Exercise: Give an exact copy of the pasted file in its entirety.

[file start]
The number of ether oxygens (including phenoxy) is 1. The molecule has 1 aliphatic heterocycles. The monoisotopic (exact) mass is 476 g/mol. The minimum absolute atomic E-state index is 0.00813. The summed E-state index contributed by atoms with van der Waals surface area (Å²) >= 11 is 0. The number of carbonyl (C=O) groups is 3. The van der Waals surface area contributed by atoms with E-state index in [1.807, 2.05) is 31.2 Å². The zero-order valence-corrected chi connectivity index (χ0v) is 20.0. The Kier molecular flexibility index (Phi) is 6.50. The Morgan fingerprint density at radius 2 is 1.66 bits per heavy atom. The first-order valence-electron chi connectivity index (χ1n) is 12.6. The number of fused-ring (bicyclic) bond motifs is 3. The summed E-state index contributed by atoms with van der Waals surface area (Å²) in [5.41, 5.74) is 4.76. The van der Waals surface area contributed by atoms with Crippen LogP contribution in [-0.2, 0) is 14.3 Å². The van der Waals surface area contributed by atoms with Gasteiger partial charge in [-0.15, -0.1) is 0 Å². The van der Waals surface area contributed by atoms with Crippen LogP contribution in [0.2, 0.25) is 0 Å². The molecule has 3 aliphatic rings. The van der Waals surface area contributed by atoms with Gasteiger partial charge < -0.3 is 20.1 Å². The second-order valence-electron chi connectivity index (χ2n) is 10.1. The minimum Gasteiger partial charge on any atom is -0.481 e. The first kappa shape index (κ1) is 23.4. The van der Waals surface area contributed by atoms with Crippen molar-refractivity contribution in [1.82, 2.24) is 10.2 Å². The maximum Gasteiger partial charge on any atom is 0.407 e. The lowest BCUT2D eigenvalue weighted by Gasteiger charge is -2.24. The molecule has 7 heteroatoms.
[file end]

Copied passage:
The number of ether oxygens (including phenoxy) is 1. The molecule has 1 aliphatic heterocycles. The monoisotopic (exact) mass is 476 g/mol. The minimum absolute atomic E-state index is 0.00813. The summed E-state index contributed by atoms with van der Waals surface area (Å²) >= 11 is 0. The number of carbonyl (C=O) groups is 3. The van der Waals surface area contributed by atoms with E-state index in [1.807, 2.05) is 31.2 Å². The zero-order valence-corrected chi connectivity index (χ0v) is 20.0. The Kier molecular flexibility index (Phi) is 6.50. The Morgan fingerprint density at radius 2 is 1.66 bits per heavy atom. The first-order valence-electron chi connectivity index (χ1n) is 12.6. The number of fused-ring (bicyclic) bond motifs is 3. The summed E-state index contributed by atoms with van der Waals surface area (Å²) in [5.41, 5.74) is 4.76. The van der Waals surface area contributed by atoms with Crippen LogP contribution in [-0.2, 0) is 14.3 Å². The van der Waals surface area contributed by atoms with Gasteiger partial charge in [-0.15, -0.1) is 0 Å². The van der Waals surface area contributed by atoms with Crippen LogP contribution in [0.2, 0.25) is 0 Å². The molecule has 3 aliphatic rings. The van der Waals surface area contributed by atoms with Gasteiger partial charge < -0.3 is 20.1 Å². The second-order valence-electron chi connectivity index (χ2n) is 10.1. The minimum Gasteiger partial charge on any atom is -0.481 e. The first kappa shape index (κ1) is 23.4. The van der Waals surface area contributed by atoms with Crippen molar-refractivity contribution in [1.82, 2.24) is 10.2 Å². The maximum Gasteiger partial charge on any atom is 0.407 e. The lowest BCUT2D eigenvalue weighted by Gasteiger charge is -2.24. The molecule has 7 heteroatoms.